The point of the book for me was to never take a liberty that would bug me as a fan. So it never came up that I was taking too much liberty with the canon, because I was so focused on what was already established, and then both filling in the blanks and linking those pieces of history that were mentioned or dramatized in the shows. The bigger challenge for me was making obvious contradictions between the shows and movies not seem like they were contradictions. So for instance, in an episode of Star Trek: The Next Generation, Picard says that the Prime Directive was the result of a disastrous first meeting with the Klingons. But then in the pilot of Star Trek: Enterprise we see humanity's first encounter with the Klingons. It doesn't seem to support Picard's comment, but I looked at it and figured out a way that it could, and I think it makes a lot of sense, and tells an interesting story. Some things could not be completely resolved, like the fact that Kirk has never seen a cloaking device before "Balance of Terror," but those idiots on Star Trek: Enterprise used them all the time. I was one of those idiots, which is why I can say that. Though, again, I did my best to resolve this in a way that I think makes sense.Here is one of the examples of filling in a gap, an ancient Vulcan document which seems to describe the sundering of the Romulans from Vulcan, and their intent to return:
As one might expect from a product from a different publisher, it sounds as if Goodman won't be drawing upon existing non-canon sources to fill in some of the historical gaps, having crafted his own explanations for the Eugenics and Romulan Wars:
My CBS contact and I disagreed about Khan and the 1990's. I felt like referencing events that didn't happen in our 1990's would be a problem, but he insisted that I bring it in. I relented, and resolved the issue with a footnote that I think covers all the bases very subtly about why none of us who lived through the 1990's were never under the rule of the genetically engineered supermen.
At that first lunch with my CBS contact, when he mentioned his idea for the book, the first thing I thought of was, "I get to write the Romulan War!" Almost nothing in canon was written about this. I had only to figure out a war where the two sides never met face to face, that no one knew where Romulus was, and decide if the Cheron mentioned in The Battle of Cheron in TNG’s "The Defector" is the same Cheron from "Let That Be Your Last Battlefield." Otherwise, I had free reign. I've read a lot of military history, especially World War II, and it inspired how I laid out the war, and how it helped lead to the formation of the Federation. Also, I figured a link between Cheron from "Battlefield" and the Romulans that is canon, so I decided it was the same Cheron.Here is the attack on Starbase 1, from the start of the Romulan War:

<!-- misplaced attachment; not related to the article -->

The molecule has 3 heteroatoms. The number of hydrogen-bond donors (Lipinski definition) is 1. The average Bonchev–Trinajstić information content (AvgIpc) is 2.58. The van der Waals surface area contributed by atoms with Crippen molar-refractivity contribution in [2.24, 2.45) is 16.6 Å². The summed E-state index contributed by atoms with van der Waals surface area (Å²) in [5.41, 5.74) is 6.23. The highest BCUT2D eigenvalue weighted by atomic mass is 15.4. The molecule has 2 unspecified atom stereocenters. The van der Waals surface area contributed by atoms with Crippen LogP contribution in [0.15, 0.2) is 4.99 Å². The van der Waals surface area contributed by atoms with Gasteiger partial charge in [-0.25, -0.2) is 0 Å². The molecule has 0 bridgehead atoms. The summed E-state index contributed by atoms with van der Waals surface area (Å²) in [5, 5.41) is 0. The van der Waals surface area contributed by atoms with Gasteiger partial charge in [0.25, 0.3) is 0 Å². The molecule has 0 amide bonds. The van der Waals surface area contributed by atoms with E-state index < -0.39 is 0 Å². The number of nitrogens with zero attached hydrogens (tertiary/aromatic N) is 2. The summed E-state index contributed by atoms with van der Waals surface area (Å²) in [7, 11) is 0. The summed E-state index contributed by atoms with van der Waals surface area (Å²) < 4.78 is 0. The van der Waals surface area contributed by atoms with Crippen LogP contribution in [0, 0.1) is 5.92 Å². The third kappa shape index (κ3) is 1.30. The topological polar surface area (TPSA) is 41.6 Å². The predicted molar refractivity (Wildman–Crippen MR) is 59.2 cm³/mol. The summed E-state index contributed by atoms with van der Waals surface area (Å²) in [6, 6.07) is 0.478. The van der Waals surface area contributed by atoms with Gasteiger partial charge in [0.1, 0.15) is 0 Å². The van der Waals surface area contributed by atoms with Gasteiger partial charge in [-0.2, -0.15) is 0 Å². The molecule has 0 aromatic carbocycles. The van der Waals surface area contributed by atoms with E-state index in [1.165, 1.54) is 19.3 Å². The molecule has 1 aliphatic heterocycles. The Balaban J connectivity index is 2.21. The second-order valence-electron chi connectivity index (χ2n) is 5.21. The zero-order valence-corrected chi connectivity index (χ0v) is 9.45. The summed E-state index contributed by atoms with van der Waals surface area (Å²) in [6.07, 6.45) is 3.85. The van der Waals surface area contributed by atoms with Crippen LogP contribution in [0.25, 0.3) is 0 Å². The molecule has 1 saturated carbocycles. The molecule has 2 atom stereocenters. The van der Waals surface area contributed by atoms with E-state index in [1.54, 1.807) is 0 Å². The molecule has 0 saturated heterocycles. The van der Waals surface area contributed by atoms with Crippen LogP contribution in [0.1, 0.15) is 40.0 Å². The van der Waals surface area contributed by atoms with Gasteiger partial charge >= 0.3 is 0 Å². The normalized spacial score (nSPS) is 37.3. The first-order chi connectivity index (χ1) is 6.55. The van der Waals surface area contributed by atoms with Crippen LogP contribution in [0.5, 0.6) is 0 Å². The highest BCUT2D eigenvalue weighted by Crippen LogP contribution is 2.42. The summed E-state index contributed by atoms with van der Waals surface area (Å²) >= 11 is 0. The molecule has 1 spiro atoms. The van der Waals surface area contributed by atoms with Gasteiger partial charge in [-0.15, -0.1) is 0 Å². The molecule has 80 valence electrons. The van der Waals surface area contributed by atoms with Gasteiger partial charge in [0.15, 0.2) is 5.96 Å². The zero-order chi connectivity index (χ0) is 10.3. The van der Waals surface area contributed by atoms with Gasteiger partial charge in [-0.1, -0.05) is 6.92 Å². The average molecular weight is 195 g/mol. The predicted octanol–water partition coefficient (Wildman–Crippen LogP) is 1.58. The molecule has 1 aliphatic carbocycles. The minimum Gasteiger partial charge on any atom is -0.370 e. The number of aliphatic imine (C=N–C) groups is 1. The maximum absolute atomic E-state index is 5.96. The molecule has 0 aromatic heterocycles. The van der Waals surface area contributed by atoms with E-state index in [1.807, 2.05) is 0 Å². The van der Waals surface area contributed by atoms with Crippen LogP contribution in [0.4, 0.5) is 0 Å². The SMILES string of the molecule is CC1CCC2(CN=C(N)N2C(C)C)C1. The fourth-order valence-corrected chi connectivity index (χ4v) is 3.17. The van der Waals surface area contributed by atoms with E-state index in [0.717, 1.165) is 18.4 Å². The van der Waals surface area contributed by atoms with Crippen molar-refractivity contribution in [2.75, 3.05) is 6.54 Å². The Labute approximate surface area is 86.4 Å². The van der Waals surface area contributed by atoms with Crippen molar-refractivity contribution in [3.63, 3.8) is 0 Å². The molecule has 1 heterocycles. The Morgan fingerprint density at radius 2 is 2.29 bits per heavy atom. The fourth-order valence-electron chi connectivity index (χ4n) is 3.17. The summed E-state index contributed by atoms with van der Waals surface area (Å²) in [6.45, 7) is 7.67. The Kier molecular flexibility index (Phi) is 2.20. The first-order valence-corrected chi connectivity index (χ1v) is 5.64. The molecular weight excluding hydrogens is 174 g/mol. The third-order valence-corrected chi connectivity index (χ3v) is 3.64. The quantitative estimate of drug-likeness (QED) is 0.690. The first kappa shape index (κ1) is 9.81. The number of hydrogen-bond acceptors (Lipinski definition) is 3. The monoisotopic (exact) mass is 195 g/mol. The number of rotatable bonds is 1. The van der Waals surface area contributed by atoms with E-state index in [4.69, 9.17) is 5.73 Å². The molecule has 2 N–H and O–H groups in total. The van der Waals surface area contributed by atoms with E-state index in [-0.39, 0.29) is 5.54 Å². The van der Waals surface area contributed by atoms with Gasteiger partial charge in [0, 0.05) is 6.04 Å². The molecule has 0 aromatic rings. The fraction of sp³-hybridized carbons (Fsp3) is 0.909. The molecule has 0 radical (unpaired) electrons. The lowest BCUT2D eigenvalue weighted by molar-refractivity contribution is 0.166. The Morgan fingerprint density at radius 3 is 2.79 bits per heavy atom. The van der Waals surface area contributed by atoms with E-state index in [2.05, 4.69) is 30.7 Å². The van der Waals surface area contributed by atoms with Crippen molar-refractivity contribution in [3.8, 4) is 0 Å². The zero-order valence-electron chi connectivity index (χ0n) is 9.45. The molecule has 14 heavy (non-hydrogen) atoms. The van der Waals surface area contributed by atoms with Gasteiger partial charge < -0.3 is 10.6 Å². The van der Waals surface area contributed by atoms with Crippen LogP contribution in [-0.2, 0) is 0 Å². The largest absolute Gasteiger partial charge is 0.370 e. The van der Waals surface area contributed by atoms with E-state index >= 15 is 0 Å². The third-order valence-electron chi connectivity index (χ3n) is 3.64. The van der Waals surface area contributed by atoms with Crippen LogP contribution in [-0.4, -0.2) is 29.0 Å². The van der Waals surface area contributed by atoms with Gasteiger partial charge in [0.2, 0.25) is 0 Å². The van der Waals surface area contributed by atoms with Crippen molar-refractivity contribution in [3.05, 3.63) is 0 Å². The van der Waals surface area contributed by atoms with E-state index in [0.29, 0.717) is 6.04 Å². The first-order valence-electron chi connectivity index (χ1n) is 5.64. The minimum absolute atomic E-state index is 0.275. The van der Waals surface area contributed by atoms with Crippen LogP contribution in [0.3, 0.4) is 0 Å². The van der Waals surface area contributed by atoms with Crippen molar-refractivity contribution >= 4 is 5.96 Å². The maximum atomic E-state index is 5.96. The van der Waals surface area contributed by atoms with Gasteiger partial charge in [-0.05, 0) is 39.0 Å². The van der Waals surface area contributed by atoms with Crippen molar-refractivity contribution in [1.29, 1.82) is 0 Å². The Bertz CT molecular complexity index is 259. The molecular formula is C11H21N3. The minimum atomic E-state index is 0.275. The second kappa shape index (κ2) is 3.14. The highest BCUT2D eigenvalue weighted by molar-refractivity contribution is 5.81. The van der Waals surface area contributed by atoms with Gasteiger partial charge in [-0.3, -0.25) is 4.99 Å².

This document comes from the logs of the starship Intrepid, during the war:
Enterprise was probably the most detailed look at its own period of history, so that chapter of the book didn't require much of my imagination, but that doesn't mean it was easy. The fact is Enterprise stopped short of saying how the Federation was formed, so I had to explain where Archer was speaking in that last episode. Also, the Temporal Cold War and the war with the Xindi were things that the writers had fun using, but we never fully figured out, so I had to do that in the book, and I was cursing the writing staff of Enterprise the whole time I was writing that section.
Of course the book also goes well into history after Enterprise, here is a young Lieutenant Commander Matthew Decker, on the USS Patton:
And here is a Romulan document describing the formation of the Klingon-Romulan Alliance: